- why the “oh” in oh maybe… I know you have a good reason

Really impressed by these pieces.


James Graham at 11:23 on 28 May 2004  Report this post
Many thanks for all comments so far. The poems seem to have made an immediate impression, and I'm glad of that because I find it hard to know how transparent (or opaque) they will seem to anyone else. I'll post a longer reply soon.



gard at 13:46 on 29 May 2004  Report this post
Hi james

wow absolutely loved the second set and the second half of the first set from "the sloth" onwards. The first part of the first part had me cringing (yuk ooeer way, not the writing) so I liked the rest best. And all of the above as well...



James Graham at 16:13 on 30 May 2004  Report this post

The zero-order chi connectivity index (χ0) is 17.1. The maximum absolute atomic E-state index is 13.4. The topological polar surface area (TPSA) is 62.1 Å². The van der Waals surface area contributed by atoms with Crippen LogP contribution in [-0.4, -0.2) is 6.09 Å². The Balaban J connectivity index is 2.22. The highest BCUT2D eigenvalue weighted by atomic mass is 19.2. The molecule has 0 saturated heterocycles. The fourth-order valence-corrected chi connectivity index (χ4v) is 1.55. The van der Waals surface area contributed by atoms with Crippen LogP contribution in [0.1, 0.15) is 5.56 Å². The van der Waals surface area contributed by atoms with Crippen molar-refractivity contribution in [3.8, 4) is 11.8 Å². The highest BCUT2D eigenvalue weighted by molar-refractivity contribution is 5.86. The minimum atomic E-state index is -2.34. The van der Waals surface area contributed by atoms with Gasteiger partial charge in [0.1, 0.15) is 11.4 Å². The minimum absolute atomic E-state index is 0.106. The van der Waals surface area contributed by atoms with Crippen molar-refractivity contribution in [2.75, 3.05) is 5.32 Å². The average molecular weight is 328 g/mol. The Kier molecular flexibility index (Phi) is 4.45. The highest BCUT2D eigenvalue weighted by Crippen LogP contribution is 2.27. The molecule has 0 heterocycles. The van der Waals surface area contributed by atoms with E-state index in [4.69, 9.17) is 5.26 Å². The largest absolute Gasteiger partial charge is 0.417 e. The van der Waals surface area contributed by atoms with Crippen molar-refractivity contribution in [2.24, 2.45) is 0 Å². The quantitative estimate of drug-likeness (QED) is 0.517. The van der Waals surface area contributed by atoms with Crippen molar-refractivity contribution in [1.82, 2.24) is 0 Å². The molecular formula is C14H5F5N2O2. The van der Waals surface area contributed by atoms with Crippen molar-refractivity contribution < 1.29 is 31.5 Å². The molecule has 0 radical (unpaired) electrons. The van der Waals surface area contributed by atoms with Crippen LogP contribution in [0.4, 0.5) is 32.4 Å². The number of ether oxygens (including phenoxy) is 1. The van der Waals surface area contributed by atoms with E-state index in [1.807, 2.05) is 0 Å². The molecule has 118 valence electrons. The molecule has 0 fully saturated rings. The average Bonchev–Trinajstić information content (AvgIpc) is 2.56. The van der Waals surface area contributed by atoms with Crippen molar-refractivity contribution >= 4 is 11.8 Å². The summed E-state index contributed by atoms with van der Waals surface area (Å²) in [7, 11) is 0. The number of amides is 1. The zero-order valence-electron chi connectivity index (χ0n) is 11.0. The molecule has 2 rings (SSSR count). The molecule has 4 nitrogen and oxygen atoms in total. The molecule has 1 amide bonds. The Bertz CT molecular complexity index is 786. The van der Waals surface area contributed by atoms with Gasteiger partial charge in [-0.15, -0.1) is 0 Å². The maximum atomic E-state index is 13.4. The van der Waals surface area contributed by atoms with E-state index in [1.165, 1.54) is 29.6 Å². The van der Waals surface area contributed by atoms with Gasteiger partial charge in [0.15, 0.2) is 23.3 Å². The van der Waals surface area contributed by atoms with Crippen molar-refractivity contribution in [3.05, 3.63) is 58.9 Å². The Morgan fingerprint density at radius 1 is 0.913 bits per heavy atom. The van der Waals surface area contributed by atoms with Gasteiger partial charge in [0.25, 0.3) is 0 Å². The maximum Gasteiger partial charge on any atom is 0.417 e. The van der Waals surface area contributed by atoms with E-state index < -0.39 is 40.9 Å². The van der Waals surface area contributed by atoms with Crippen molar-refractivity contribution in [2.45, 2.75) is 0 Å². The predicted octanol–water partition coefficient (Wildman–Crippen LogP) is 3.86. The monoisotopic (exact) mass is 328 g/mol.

Mike, many thanks for your commentary saying so much about the poems. You'll know yourself how good it is to see that the language of a poem really has communicated, and that it has caught someone else's imagination. The sloth poem is just a surrender to this attitude I've always had to animals, the Hanna-Barbera syndrome, wanting to anthropomorphise them all the time and be entertained by them. It's naff and disrespectful of their true natures, but you just have to go with the flow. For a while my grandchildren had some chickens and ducks, and they could never quite see why I found the ducks in particular so hilarious. Those ducks were all cartoon characters. So it's the caricature upside-downness of the sloth that appeals, and his rather thick inability to realise that the trees only seem upside-down because he's upside-down. I'm not sure the poem's a slam, even a gentle one, against anthropomorphism - except maybe there's a feeling of slight embarrassment and shame underlying it.